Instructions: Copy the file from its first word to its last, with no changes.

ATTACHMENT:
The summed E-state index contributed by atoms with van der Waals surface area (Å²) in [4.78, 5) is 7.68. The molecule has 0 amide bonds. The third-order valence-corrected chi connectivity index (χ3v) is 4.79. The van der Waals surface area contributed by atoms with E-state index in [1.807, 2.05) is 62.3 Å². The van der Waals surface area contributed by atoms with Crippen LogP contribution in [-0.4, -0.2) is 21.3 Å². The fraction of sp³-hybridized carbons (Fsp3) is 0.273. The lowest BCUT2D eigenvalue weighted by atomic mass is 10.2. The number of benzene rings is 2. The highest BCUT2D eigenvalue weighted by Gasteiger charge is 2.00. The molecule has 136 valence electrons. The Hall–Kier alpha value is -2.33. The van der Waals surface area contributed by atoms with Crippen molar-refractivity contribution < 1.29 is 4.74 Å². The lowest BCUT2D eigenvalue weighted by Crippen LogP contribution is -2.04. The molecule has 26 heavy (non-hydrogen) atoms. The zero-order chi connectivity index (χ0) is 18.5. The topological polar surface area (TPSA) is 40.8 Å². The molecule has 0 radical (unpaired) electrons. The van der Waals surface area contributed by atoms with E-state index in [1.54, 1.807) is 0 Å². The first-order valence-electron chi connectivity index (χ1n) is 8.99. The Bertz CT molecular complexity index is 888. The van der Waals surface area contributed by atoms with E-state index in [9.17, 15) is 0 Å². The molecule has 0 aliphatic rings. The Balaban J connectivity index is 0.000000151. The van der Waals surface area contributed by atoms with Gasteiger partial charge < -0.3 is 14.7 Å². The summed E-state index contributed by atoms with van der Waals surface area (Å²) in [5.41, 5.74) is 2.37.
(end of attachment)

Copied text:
The summed E-state index contributed by atoms with van der Waals surface area (Å²) in [4.78, 5) is 7.68. The molecule has 0 amide bonds. The third-order valence-corrected chi connectivity index (χ3v) is 4.79. The van der Waals surface area contributed by atoms with E-state index in [1.807, 2.05) is 62.3 Å². The van der Waals surface area contributed by atoms with Crippen LogP contribution in [-0.4, -0.2) is 21.3 Å². The fraction of sp³-hybridized carbons (Fsp3) is 0.273. The lowest BCUT2D eigenvalue weighted by atomic mass is 10.2. The number of benzene rings is 2. The highest BCUT2D eigenvalue weighted by Gasteiger charge is 2.00. The molecule has 136 valence electrons. The Hall–Kier alpha value is -2.33. The van der Waals surface area contributed by atoms with Crippen molar-refractivity contribution < 1.29 is 4.74 Å². The lowest BCUT2D eigenvalue weighted by Crippen LogP contribution is -2.04. The molecule has 26 heavy (non-hydrogen) atoms. The zero-order chi connectivity index (χ0) is 18.5. The topological polar surface area (TPSA) is 40.8 Å². The molecule has 0 radical (unpaired) electrons. The van der Waals surface area contributed by atoms with E-state index in [1.54, 1.807) is 0 Å². The first-order valence-electron chi connectivity index (χ1n) is 8.99. The Bertz CT molecular complexity index is 888. The van der Waals surface area contributed by atoms with E-state index in [9.17, 15) is 0 Å². The molecule has 0 aliphatic rings. The Balaban J connectivity index is 0.000000151. The van der Waals surface area contributed by atoms with Gasteiger partial charge < -0.3 is 14.7 Å². The summed E-state index contributed by atoms with van der Waals surface area (Å²) in [5.41, 5.74) is 2.37.